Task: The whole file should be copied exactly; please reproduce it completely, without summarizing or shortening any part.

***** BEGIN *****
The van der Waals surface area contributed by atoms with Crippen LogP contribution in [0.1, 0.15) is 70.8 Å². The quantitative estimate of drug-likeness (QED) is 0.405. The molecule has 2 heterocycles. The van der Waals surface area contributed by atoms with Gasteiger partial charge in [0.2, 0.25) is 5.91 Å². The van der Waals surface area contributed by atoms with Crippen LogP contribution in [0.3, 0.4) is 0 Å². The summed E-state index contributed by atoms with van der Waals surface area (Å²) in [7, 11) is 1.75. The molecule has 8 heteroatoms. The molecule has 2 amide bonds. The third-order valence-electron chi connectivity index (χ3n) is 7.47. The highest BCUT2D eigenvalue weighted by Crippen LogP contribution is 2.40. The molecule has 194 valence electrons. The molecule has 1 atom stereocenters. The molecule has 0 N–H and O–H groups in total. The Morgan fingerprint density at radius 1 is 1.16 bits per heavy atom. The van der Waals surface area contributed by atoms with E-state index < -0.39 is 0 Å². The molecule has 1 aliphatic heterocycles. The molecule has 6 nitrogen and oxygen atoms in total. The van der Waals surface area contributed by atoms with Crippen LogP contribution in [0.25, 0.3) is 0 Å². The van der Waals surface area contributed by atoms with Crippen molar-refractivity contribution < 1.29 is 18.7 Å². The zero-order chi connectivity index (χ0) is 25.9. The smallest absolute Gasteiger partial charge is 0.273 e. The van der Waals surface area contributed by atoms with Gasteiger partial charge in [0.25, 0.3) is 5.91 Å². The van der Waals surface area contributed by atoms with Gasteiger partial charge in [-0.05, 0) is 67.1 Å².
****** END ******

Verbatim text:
The van der Waals surface area contributed by atoms with Crippen LogP contribution in [0.1, 0.15) is 70.8 Å². The quantitative estimate of drug-likeness (QED) is 0.405. The molecule has 2 heterocycles. The van der Waals surface area contributed by atoms with Gasteiger partial charge in [0.2, 0.25) is 5.91 Å². The van der Waals surface area contributed by atoms with Crippen LogP contribution in [0.3, 0.4) is 0 Å². The summed E-state index contributed by atoms with van der Waals surface area (Å²) in [7, 11) is 1.75. The molecule has 8 heteroatoms. The molecule has 2 amide bonds. The third-order valence-electron chi connectivity index (χ3n) is 7.47. The highest BCUT2D eigenvalue weighted by Crippen LogP contribution is 2.40. The molecule has 194 valence electrons. The molecule has 1 atom stereocenters. The molecule has 0 N–H and O–H groups in total. The Morgan fingerprint density at radius 1 is 1.16 bits per heavy atom. The van der Waals surface area contributed by atoms with E-state index < -0.39 is 0 Å². The molecule has 1 aliphatic heterocycles. The molecule has 6 nitrogen and oxygen atoms in total. The van der Waals surface area contributed by atoms with Crippen LogP contribution in [0.25, 0.3) is 0 Å². The van der Waals surface area contributed by atoms with Crippen molar-refractivity contribution < 1.29 is 18.7 Å². The zero-order chi connectivity index (χ0) is 25.9. The smallest absolute Gasteiger partial charge is 0.273 e. The van der Waals surface area contributed by atoms with Gasteiger partial charge in [0.25, 0.3) is 5.91 Å². The van der Waals surface area contributed by atoms with Gasteiger partial charge in [-0.05, 0) is 67.1 Å².